I was always interested in Graffiti. And engaged in political and culture. I remember as a child there was a big campaign in London to try to free a convicted armed robber. His supporters painted “George Davis is innocent” on a very prominent wall in North London. Anyone who regularly visited London during the 1970 will probably recall. Although I was only a child it struck me as a very powerful way to get guerrilla attention for your cause. Banksy has almost single handedly changed the whole concept of street art. Giving it a very cutting, relevant edge. So yes, like so many others it would be true to say that Banksy paved the way for many of us.
I greatly admire how you choose to confront social issues, such as fame and politics, through your work. Which piece do you feel has had the greatest impact?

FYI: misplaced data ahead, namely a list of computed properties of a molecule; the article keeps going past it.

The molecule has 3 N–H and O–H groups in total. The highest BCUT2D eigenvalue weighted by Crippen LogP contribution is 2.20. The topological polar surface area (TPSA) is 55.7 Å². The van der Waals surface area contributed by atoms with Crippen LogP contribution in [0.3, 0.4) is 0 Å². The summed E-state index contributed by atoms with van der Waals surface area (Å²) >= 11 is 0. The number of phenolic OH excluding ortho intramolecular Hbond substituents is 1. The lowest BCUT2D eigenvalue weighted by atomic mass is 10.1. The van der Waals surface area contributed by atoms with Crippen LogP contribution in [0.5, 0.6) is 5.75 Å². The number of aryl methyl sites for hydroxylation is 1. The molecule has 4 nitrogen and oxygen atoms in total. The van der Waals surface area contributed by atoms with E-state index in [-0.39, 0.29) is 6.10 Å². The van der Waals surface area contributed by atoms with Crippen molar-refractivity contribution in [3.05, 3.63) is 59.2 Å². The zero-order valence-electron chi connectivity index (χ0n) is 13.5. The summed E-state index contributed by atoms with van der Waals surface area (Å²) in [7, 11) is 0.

It’s difficult to judge impact. Just because a piece goes viral and millions of people see it, doesn’t necessarily mean it has impact in any meaningful way. To me impact can only be judged by effecting change. I would like to hope that some of my work forms part of a catalyst for change. Sadly I don’t think I’ll ever know.
What do you feel are some of the biggest issues within our society today?
There are so many issue that are staring us in the eyes but sadly so over looked. Poverty, financial security, hunger, drug use, crime. All these probably have a great effect on people's well-being and quality of life than most things we are force-fed by the media. However they are “not sexy” to report. Do people lose sleep over the national deficit or the GDP figures? I doubt it but they do loose sleep over concern about paying rent or school fees, feeding their children or a personal drug addiction.